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Aneurysmal bone cyst is neither a cyst nor an aneurysm, but an expansile osteolytic lesion, usually multilocular, with blood-filled spaces separated by fibrous septa. It occurs more commonly in long bones, the jawbones being less frequently affected. The mandible is involved more than the maxilla. The cyst occurs in patients under 30 years, and both sexes are equally affected. The lesions are painful. Swelling over the area of affected bone is common. Radiographically, it appears as a honeycomb or soap bubble expansile lesion.

Aneurysmal bone cyst must be differentiated from two other pseudocysts of the jaws:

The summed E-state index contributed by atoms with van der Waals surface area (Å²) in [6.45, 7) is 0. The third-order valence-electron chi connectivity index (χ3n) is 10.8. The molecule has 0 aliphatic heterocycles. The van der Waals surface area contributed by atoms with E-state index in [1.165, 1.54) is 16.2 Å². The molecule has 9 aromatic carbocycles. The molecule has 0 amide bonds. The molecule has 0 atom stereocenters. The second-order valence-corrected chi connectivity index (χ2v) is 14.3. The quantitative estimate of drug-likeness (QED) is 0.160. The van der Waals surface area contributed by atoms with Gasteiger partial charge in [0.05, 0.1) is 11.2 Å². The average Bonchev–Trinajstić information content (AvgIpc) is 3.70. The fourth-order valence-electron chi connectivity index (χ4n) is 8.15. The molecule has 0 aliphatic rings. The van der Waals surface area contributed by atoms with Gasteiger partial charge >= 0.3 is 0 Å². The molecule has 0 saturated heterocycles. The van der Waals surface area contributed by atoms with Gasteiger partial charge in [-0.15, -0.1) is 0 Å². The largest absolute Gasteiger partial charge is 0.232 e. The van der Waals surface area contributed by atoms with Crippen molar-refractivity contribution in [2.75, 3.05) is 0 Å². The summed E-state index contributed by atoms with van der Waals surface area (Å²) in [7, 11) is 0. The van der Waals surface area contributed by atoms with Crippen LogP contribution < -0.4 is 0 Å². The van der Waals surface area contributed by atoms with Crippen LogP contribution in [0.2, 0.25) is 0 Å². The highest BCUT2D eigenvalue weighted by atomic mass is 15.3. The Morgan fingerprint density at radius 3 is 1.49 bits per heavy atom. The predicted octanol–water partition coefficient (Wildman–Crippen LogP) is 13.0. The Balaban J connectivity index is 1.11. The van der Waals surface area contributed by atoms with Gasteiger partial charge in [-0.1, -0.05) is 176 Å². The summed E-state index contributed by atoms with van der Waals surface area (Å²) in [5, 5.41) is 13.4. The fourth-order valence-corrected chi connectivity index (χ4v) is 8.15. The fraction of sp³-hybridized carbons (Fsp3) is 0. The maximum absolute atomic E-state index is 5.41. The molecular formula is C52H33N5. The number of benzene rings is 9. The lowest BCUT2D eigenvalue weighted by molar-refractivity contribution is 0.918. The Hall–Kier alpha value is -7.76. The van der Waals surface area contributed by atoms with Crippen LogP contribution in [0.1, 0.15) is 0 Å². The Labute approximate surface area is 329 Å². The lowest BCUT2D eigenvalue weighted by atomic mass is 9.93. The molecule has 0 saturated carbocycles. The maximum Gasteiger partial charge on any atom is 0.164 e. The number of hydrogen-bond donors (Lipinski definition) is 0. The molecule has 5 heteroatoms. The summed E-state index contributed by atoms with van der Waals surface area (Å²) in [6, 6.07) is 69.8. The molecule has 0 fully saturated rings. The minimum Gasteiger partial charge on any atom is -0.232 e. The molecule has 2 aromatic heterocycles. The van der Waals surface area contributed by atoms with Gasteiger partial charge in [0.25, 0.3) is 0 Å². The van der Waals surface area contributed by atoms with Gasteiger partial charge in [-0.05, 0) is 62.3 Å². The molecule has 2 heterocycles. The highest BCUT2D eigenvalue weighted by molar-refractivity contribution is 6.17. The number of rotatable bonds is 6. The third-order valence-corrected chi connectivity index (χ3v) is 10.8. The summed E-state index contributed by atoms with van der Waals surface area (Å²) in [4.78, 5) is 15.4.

• The traumatic bone cyst: an intraosseous pseudocyst usually seen in the mandible which is devoid of epithelial lining, either empty or filled with serous fluid.
  • Static or Stafne cyst: an anatomic defect in the mandible. This appears as a well-circumscribed round or oval mass located below the inferior mandibular canal just anterior to the angle of the mandible. It presents as a well-defined radiolucency and may contain salivary gland tissue.
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Curetting or surgical resection is recommended for aneurysmal bone cyst. Sometimes bone grafting may be necessary.

Figure 1: Aneurysmal bone cyst. Expansile multilocular "soap bubble"-like osteolysis with soft tissue extension transversed by intralesional bony septa. Although barely visible, the extraosseous component is well-delineated. Root resorption of included teeth.
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